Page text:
the year of the flood

Catching up on my book reviews this week! Late last month I read The Year of the Flood by Margaret Atwood, the second in her dystopian MaddAddam triology. From Goodreads:

Set in the visionary future of Atwood’s acclaimed Oryx and CrakeThe Year of the Flood is at once a moving tale of lasting friendship and a landmark work of speculative fiction. In this second book of the MaddAddam trilogy, the long-feared waterless flood has occurred, altering Earth as we know it and obliterating most human life. Among the survivors are Ren, a young trapeze dancer locked inside the high-end sex club Scales and Tails, and Toby, who is barricaded inside a luxurious spa. Amid shadowy, corrupt ruling powers and new, gene-spliced life forms, Ren and Toby will have to decide on their next move, but they can’t stay locked away.

I listened to Oryx and Crake on audio (my review) over the summer and fell in love with the story. I didn’t even realize it was part of a series until later when I added it as “read” on Goodreads! I knew I had to read Year of the Flood and pre-ordered MaddAddam not long after finishing O&C.

Year of the Flood didn’t quite have the awe-striking impact on me that O&C did, and I think that’s because I already knew what was coming, and I struggled once in a while with the timeline alternating between narrators and times. But, I did really enjoy it because it was seeing another side of this incredible world that Atwood created. O&C built the world and explained the circumstances, Flood showed us more how people really lived in it. I sort of had trouble with how convenient it seemed that many of the characters from O&C had past connections to Flood characters—I think it just shrunk this world a bit for me when I found out Ren knew Jimmy from before the apocalyptic event, for example.

The religious cult, God’s Gardeners, was fascinating and terrifying to me. Adam One and his incredible power of persuasion and hold over his followers really creeped me out. Atwood uses religious themes in her books and I think in this case it was especially effective. The hymns… ironically, as a musician, I had trouble hearing melodies in my head as I was reading them, so I read them more as poetry and that way, without music, they came off a little hokey to me (and I admit I sort of skimmed them a bit).

I think the best part of Flood though is that it is driven by female protagonists, all vastly different personalities. Toby was my favorite—smart, quietly strong, and protective. Ren was more delicate, younger, naive. The two were actually a nice match for each other. They both overcame situations of sexual assault, which is another underlying theme in the book. There’s also Pilar and Amanda, two other kickass women in Flood, who play large roles in both Toby and Ren’s lives. I actually liked Jimmy in O&C but this other view of him from the women was illuminating on his character.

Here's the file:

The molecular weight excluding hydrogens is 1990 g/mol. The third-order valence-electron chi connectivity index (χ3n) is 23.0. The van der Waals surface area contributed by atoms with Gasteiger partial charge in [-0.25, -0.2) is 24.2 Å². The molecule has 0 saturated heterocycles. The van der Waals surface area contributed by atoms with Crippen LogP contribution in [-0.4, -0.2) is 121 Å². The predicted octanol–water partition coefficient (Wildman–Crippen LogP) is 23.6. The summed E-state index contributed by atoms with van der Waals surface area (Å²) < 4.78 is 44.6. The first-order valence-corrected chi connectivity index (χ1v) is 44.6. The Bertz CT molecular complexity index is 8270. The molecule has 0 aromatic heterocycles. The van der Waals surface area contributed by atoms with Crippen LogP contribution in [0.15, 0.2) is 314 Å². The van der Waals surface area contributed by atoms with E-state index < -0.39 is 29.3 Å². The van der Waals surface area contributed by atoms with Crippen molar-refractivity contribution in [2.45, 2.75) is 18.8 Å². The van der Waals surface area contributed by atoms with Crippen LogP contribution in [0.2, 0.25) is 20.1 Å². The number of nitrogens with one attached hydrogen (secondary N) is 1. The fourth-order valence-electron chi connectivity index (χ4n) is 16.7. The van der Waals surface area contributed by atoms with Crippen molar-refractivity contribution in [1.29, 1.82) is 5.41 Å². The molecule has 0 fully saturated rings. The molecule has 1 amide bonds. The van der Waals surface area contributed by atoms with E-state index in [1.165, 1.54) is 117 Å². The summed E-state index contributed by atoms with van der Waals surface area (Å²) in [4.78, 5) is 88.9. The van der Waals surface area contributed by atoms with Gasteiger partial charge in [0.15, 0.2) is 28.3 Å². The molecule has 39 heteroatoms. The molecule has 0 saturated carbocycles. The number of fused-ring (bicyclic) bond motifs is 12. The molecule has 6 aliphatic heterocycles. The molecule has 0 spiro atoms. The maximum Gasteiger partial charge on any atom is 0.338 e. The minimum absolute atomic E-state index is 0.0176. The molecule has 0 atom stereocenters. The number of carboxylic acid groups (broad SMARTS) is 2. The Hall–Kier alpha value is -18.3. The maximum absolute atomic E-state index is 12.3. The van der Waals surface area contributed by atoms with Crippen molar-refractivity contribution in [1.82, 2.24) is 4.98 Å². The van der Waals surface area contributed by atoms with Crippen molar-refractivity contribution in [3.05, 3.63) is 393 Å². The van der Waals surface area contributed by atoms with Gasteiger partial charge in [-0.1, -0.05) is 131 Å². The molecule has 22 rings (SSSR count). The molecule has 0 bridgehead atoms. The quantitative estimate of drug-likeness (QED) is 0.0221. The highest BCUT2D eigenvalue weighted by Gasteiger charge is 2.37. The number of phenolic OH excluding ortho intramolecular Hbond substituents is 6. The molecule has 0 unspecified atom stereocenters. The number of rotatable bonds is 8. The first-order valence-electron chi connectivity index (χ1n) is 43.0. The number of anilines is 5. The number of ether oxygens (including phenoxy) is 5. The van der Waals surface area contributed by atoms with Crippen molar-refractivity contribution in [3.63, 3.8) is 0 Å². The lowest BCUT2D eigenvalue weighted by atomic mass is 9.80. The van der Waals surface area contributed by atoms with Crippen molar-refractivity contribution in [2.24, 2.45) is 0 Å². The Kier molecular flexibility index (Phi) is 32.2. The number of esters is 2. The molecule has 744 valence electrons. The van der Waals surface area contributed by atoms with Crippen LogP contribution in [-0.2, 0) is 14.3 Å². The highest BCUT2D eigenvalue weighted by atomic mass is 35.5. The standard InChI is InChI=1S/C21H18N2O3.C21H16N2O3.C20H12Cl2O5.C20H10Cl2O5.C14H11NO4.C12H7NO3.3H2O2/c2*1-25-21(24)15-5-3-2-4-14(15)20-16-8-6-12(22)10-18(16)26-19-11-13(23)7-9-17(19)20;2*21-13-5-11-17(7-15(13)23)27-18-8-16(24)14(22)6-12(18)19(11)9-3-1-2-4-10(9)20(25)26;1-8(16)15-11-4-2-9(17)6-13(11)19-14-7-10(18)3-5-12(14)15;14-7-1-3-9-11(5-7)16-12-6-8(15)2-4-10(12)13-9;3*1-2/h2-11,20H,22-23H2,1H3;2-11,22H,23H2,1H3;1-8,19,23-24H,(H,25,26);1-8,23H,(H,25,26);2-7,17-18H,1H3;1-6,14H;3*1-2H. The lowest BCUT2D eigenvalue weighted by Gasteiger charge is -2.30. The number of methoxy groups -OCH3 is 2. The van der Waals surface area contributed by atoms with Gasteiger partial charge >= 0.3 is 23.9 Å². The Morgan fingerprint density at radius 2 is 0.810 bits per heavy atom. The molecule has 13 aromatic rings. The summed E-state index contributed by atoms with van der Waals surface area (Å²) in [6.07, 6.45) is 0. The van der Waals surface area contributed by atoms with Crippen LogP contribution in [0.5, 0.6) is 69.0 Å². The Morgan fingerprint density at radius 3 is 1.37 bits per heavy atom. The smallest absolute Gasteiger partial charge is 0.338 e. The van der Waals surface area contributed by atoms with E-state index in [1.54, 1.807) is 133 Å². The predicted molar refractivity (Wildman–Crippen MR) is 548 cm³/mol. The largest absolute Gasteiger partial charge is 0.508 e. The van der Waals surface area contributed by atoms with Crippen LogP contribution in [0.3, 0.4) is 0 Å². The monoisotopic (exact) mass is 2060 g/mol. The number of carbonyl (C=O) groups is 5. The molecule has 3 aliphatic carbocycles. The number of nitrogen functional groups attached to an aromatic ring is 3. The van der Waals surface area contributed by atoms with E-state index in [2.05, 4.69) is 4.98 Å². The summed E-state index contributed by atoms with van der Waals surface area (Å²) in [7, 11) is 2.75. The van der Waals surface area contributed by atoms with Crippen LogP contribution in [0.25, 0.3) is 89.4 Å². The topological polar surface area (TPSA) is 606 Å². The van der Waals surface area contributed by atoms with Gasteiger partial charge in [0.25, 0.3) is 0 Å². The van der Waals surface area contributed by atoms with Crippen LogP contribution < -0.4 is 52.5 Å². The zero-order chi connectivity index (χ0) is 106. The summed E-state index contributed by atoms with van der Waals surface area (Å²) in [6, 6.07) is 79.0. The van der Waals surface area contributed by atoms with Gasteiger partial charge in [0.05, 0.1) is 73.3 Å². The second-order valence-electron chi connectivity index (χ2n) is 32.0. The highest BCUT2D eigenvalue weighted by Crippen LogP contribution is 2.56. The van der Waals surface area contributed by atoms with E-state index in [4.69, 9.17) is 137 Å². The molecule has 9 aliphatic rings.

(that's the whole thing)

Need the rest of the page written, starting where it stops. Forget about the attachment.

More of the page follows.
Overall I really loved seeing the seedier side of life “on the streets” in Atwood’s dystopian future. Not sure I could classify Flood as a pure stand-alone novel though, the way O&C certainly works well by itself. It made me want to go back and re-read O&C, and I can’t wait to start MaddAddam soon to find out the end of the story!

Read from October 11 to 27, 2013.

6 thoughts on “the year of the flood

    • Yeah, I’m not sure I could say that I liked O&C “better” necessarily, it just had a stronger impact because the cataclysmic event and revelations about it and the characters was a real shocker to me. So Flood just takes it further, and I really like that since when I finished O&C I definitely had that “I need more!” feeling 🙂

      I did read somewhere a songwriter recorded the hymns, but I completely forgot to look them up! Thanks for the link, the first one I listened to was kind of hilarious (am I the only one who finds the hymns just a little… silly??)

  1. I’m looking forward to hearing what you think of MaddAddam. I loved the whole trilogy, but they all have very distinct tones. I don’t think I could pick a favorite. The part that made me laugh the most was when the God’s Gardeners would celebrate their saints and they were environmental activists. The feast of St. Rachel Carson sticks out in my mind. Oh Atwood. She loves her some EARTH, you know?

  2. I liked Flood better than O&C because of the whole religious cult aspect. Either way you slice it though, Atwood is pretty marvelous. I’ve got MaddAddam here on my desk (under 11/22/63) so in theory i should be reading it soon.

    • I hear you, religious cult stuff is usually a turn-off for me too. But I think this worked for me (one, because it’s Atwood!) mostly because I can picture groups like this emerging after a world-wide apocalyptic event and people latching on for guidance and protection.

      I have a similar MaddAddam / 11/22/63 situation going on on my shelves, too 😉

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